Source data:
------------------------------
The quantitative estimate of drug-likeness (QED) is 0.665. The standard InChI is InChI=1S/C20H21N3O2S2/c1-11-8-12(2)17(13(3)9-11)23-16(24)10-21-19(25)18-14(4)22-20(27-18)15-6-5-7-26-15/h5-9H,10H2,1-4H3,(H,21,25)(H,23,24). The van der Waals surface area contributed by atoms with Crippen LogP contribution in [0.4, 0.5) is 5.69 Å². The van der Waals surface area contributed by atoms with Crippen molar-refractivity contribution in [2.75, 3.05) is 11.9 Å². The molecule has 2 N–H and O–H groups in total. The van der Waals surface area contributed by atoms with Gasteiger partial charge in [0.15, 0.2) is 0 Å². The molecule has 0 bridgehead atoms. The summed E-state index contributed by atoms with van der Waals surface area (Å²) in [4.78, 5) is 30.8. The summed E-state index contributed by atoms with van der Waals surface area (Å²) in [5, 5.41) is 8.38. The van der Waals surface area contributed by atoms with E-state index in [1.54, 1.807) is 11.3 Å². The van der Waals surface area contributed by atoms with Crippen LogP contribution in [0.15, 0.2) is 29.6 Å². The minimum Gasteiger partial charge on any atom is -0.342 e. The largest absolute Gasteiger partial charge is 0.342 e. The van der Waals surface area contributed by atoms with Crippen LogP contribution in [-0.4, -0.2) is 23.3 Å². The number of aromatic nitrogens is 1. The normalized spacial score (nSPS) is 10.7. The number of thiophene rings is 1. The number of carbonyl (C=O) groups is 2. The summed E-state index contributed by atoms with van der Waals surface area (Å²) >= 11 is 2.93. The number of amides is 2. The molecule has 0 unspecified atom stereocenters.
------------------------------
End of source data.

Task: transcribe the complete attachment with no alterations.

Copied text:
The quantitative estimate of drug-likeness (QED) is 0.665. The standard InChI is InChI=1S/C20H21N3O2S2/c1-11-8-12(2)17(13(3)9-11)23-16(24)10-21-19(25)18-14(4)22-20(27-18)15-6-5-7-26-15/h5-9H,10H2,1-4H3,(H,21,25)(H,23,24). The van der Waals surface area contributed by atoms with Crippen LogP contribution in [0.4, 0.5) is 5.69 Å². The van der Waals surface area contributed by atoms with Crippen molar-refractivity contribution in [2.75, 3.05) is 11.9 Å². The molecule has 2 N–H and O–H groups in total. The van der Waals surface area contributed by atoms with Gasteiger partial charge in [0.15, 0.2) is 0 Å². The molecule has 0 bridgehead atoms. The summed E-state index contributed by atoms with van der Waals surface area (Å²) in [4.78, 5) is 30.8. The summed E-state index contributed by atoms with van der Waals surface area (Å²) in [5, 5.41) is 8.38. The van der Waals surface area contributed by atoms with E-state index in [1.54, 1.807) is 11.3 Å². The van der Waals surface area contributed by atoms with Crippen LogP contribution in [0.15, 0.2) is 29.6 Å². The minimum Gasteiger partial charge on any atom is -0.342 e. The largest absolute Gasteiger partial charge is 0.342 e. The van der Waals surface area contributed by atoms with Crippen LogP contribution in [-0.4, -0.2) is 23.3 Å². The number of aromatic nitrogens is 1. The normalized spacial score (nSPS) is 10.7. The number of thiophene rings is 1. The number of carbonyl (C=O) groups is 2. The summed E-state index contributed by atoms with van der Waals surface area (Å²) >= 11 is 2.93. The number of amides is 2. The molecule has 0 unspecified atom stereocenters.